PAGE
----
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Why are tube amps better? (1 Viewer)

KeithH

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Ryan, like anything, I don't think you will find that all people prefer tubes. Those that do often say that tubes give a warmer, more natural sound than solid-state components. I have limited experience with tube amps and pre-amps, but I will be setting up my parents' vintage Marantz tube separates in my main stereo system in the near future. It is my hope that I will experience what many others have with tubes in relation to solid-state gear. I am current using an NAD solid-state set-up (C 370 integrated amp biamped with a C 270 power amp). To my ears, the NAD gear sounds great, but the Marantz tube components should be better.
 

Robert_Dufresne

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Mar 30, 2002
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Keith
I was looking at the pictures of your equipment and I
noticed a Denon 370 CD changer.
I am looking to buy one for myself so I would like
to know if you like it.
Sorry if this is not related to thread.
Robert:D
 

Steve Zimmerman

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It is my opinion that there are psychological reasons for preferring one type of sound over another. I recently read a review of a very expensive tube preamp in which their very famous and highly-pedigreed designers are decidedly NOT fans of tubes. The irony of their stated goal (which was "to make a tube preamp and have it be as good as solid state") was apparently lost on the reviewer.

Based on the stuff on display at CES this last year, it's my opinion that we are in something of a renaissance period in audio--in much the same way that modern fly fishermen have lately become enamored of using antique-style rods made of bamboo instead of modern graphite and carbon-fibre.

I have a hard time believing that all these professional engineers that have spent their entire lives designing equipment are just now suddenly seeing the light and realizing that OH MY GOSH we've been deluding ourselves these last 30 years and tubes really are better.

I'm of the opinion that it's more than just the sound of tubes that is driving the craze.

I'm not saying that some people don't/won't like the sound. If you like tubes that's great. Some people like bellbottoms and platform shoes.

--Steve
 

Arthur S

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Ryan

Tube amps are said to generate more even order(2,4,6,8 etc) harmonics than odd order (3,5,7,9). Even order harmonics are more ear friendly than odd order harmonics. Tubes also have a tendency to roll off at the top and bottom of the sound spectrum, thus resulting in less bright sound.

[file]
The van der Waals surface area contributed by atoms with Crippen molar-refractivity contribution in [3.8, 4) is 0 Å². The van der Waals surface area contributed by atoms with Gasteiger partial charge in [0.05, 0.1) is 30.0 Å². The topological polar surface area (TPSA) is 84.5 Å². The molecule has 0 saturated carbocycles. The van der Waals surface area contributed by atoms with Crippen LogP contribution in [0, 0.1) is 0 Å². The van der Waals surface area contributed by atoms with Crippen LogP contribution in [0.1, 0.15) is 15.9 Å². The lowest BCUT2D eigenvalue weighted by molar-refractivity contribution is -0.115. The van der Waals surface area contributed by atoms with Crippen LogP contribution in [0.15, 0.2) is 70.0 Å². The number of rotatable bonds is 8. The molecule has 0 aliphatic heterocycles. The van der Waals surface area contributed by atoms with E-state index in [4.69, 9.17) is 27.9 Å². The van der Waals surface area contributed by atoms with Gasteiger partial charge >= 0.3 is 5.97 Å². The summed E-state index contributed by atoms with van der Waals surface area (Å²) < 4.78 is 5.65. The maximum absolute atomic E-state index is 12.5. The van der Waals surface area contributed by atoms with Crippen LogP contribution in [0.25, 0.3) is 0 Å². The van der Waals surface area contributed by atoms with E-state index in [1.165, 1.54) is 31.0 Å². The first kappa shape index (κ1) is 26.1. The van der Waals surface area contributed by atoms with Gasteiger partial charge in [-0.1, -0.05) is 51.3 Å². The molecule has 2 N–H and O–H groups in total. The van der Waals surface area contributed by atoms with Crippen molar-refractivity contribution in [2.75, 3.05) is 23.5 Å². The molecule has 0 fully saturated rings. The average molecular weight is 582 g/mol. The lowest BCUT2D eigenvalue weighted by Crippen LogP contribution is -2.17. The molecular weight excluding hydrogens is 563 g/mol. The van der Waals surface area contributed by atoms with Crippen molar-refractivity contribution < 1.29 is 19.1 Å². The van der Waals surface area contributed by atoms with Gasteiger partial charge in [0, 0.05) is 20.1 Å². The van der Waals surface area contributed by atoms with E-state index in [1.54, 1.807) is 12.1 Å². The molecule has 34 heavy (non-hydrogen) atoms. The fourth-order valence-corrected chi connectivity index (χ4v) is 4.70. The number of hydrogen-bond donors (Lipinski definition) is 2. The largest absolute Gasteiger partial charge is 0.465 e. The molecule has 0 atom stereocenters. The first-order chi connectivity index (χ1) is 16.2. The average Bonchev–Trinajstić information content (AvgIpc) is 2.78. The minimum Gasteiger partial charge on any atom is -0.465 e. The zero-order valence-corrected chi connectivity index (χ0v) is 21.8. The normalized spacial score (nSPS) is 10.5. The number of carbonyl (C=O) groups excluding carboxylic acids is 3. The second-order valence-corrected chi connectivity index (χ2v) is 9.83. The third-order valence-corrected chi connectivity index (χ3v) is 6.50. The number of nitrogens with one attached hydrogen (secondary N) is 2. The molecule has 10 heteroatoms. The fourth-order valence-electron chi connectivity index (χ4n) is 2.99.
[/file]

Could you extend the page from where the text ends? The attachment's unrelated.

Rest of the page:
There is also a group of people who swear by tubes. Some of these folks will use a 3 watt tube amp. The design is called single ended triode (SET), and these folks will drive speakers that would usually be considered to need, say, 50-100 watts or more. But they say they love the sound from 3 watt SET.

There is no discussion that will change their minds. Good chance they are "enjoying" all that even order harmonic distortion. Such distortion is said to be Euphonic or a pleasing sound to the ear.

For the majority of folks interested in tubes, the compromise they will often come up with is a tube pre-amp and a solid state amp, or an amp with 1 tube and the rest solid state.

Cost is a big factor with tubes. For the cost of a 25 watt tube amp you can easily get a 125 watt solid state.

There are lost of issues with tubes such as mechanical harmonics, wear, which brand and specific choice of tube, and much more.

Those with the resources will sometimes buy exotic super high efficiency speakers so they can use the 3 watt SET.

Most of us don't have the money for such things.

Before your time, a fairly famous amp designer named Bob Carver, made a challenge ($10,000?) that he could modify his solid state amp to sound exactly like any tube amp. I believe Bob still has his $10,000. He also makes some solid state amps that give you the choice of solid state or tube type sound via connections on the back so people fascinated with tubes can have it both ways.

Artie
 

Arnel Enero

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For my tastes, at least, tubes are most of the time NOT better that solid-state. I'm not willing to sacrifice ultimate treble and bass extension, macro-dynamics and transparency just for a little bit extra warmth and harmonic richness (a.k.a. euphonic distortion product).